Many people spend more hours each day traveling in cars than walking on the
streets. Undoubtedly, many find a greater sense of security and privacy in traveling
in an automobile than they do in exposing themselves by pedestrian or other modes
of travel. Were the individual subject to unfettered governmental intrusion every
time he entered an automobile, the security guaranteed by the Fourth Amendment
would be seriously circumscribed."
Posted by enigma.live (48 comments )
Reply Link Flag
so what?
Nobody disagrees with anything this judge says in the section you've quoted. It's her conclusions that are wrong-headed. "Reasonable expectation of privacy" and "freedom from unreasonable search and seizure" do not mean what she tries to make them mean.

Liberal judges like her are elitist. They think only judges are trustworthy, so only judges can decide what laws mean and what the constitution means. Furthermore, they can make the laws and constitution mean whatever they think is best. To that I say: No dictators for me, thanks! The separation of powers is our best defense against tyranny. It is much harder to subvert a whole mess of elected legislators and executives than a few judges with lifetime appointments.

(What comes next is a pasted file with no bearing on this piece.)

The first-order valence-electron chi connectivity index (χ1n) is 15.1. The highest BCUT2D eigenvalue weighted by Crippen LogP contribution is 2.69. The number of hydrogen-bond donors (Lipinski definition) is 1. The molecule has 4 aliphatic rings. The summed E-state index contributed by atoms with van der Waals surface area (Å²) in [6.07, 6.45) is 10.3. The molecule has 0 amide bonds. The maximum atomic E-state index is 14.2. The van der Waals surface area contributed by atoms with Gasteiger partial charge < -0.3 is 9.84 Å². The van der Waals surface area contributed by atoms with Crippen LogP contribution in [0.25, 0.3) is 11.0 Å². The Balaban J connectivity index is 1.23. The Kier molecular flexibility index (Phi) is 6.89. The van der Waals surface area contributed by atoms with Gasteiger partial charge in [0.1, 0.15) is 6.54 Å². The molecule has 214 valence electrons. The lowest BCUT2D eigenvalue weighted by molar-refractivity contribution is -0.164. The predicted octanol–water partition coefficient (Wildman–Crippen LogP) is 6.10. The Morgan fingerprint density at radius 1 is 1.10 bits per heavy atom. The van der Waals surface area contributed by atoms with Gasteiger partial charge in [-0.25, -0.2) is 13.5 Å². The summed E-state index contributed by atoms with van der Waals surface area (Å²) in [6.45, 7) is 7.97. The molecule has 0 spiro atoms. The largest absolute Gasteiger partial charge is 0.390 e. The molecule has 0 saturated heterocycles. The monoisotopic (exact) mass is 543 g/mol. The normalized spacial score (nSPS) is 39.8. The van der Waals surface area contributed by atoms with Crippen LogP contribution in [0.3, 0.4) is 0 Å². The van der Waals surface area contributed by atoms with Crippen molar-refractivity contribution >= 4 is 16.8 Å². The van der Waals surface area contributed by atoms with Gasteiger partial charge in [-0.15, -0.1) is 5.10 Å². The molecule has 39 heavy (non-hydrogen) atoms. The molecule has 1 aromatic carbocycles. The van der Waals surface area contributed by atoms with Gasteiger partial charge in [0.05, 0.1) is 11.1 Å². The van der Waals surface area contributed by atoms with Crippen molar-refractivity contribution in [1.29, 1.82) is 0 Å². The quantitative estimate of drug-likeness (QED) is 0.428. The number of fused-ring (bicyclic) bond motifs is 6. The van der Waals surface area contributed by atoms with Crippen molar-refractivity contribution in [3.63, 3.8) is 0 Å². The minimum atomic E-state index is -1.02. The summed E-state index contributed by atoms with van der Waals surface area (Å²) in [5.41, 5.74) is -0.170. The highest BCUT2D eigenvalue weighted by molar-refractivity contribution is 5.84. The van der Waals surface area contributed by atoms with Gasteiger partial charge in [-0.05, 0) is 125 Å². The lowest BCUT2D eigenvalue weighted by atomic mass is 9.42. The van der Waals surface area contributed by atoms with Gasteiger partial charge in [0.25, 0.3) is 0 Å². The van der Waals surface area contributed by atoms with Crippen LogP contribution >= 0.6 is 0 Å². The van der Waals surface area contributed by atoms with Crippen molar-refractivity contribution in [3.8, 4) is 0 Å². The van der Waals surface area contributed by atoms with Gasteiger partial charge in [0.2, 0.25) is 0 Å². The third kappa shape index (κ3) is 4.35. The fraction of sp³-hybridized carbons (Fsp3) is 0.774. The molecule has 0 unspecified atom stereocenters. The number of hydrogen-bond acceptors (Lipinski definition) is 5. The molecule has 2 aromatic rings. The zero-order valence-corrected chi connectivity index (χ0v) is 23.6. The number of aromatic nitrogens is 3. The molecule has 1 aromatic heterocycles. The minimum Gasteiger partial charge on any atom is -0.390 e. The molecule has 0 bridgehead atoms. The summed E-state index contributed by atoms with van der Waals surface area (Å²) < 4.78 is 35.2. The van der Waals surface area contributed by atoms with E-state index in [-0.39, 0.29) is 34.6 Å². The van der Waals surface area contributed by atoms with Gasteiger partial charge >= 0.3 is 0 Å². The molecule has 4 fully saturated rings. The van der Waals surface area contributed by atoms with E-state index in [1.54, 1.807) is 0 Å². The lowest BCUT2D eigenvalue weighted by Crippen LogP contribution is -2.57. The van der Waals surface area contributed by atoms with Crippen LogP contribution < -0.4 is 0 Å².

Posted by dmm (336 comments )
Link Flag
License Plate searches
Time has now expired on your constituional rights. We are governed under the Uniform Commercial code. Forget Privacy and Freedom they were never yours in the first place.
Posted by doittodeath (1 comment )
Reply Link Flag
Driving Privileges
For those of you who don't know: 1st of all driving is a privilege,
not a right, 2nd I'd rather have the bad guys off the streets by
merely running plate checks rather creating crimes (particularly
violent ones), 3rd what do you have to hide anyway?

Those of you whining about your rights would be the first ones
to cry and wimper when some guy(s) robs you and/or your
family at gunpoint. It's funny how much you want the police
when you've been violated by a thug but please stay out my
rearview mirror right. Despite what the movies portray Cops are
the good guys. Stop assuming the worst from them. Majority
become police officers to help people.
Posted by cooldogjones (53 comments )
Reply Link Flag
Why Not Search Every Car?